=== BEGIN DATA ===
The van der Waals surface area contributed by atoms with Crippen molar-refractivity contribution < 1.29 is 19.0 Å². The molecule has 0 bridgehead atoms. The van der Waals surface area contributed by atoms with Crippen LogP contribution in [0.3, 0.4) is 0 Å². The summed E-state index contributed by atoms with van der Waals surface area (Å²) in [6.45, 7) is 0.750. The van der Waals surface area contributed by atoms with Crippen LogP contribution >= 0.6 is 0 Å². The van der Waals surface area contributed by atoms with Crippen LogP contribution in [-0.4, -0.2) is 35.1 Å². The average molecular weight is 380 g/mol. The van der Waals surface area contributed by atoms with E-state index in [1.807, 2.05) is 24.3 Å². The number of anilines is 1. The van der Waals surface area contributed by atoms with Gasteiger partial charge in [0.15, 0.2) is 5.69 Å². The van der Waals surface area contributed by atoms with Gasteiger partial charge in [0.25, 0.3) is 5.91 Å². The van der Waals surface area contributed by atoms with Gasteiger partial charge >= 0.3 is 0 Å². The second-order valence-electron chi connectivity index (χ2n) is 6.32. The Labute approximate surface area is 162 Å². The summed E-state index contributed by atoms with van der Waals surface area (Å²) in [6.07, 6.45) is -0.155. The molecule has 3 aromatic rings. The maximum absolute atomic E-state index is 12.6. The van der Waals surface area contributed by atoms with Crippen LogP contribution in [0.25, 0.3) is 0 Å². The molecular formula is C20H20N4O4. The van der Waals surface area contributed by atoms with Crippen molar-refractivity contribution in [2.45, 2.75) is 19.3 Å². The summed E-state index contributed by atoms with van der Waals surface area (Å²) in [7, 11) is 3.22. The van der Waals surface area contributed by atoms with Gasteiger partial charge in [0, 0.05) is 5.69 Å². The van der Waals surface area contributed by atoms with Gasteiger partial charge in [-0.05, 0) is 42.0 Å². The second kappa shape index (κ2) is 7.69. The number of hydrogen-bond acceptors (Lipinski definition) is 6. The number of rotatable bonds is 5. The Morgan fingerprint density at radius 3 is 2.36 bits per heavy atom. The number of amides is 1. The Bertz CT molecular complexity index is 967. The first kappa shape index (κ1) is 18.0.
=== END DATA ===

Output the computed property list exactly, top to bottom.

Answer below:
The van der Waals surface area contributed by atoms with Crippen molar-refractivity contribution < 1.29 is 19.0 Å². The molecule has 0 bridgehead atoms. The van der Waals surface area contributed by atoms with Crippen LogP contribution in [0.3, 0.4) is 0 Å². The summed E-state index contributed by atoms with van der Waals surface area (Å²) in [6.45, 7) is 0.750. The van der Waals surface area contributed by atoms with Crippen LogP contribution >= 0.6 is 0 Å². The van der Waals surface area contributed by atoms with Crippen LogP contribution in [-0.4, -0.2) is 35.1 Å². The average molecular weight is 380 g/mol. The van der Waals surface area contributed by atoms with E-state index in [1.807, 2.05) is 24.3 Å². The number of anilines is 1. The van der Waals surface area contributed by atoms with Gasteiger partial charge in [0.15, 0.2) is 5.69 Å². The van der Waals surface area contributed by atoms with Gasteiger partial charge in [0.25, 0.3) is 5.91 Å². The van der Waals surface area contributed by atoms with Gasteiger partial charge >= 0.3 is 0 Å². The second-order valence-electron chi connectivity index (χ2n) is 6.32. The Labute approximate surface area is 162 Å². The summed E-state index contributed by atoms with van der Waals surface area (Å²) in [6.07, 6.45) is -0.155. The molecule has 3 aromatic rings. The maximum absolute atomic E-state index is 12.6. The van der Waals surface area contributed by atoms with Crippen LogP contribution in [0.25, 0.3) is 0 Å². The molecular formula is C20H20N4O4. The van der Waals surface area contributed by atoms with Crippen molar-refractivity contribution in [2.45, 2.75) is 19.3 Å². The summed E-state index contributed by atoms with van der Waals surface area (Å²) in [7, 11) is 3.22. The van der Waals surface area contributed by atoms with Gasteiger partial charge in [0, 0.05) is 5.69 Å². The van der Waals surface area contributed by atoms with Gasteiger partial charge in [-0.05, 0) is 42.0 Å². The second kappa shape index (κ2) is 7.69. The number of hydrogen-bond acceptors (Lipinski definition) is 6. The number of rotatable bonds is 5. The Morgan fingerprint density at radius 3 is 2.36 bits per heavy atom. The number of amides is 1. The Bertz CT molecular complexity index is 967. The first kappa shape index (κ1) is 18.0.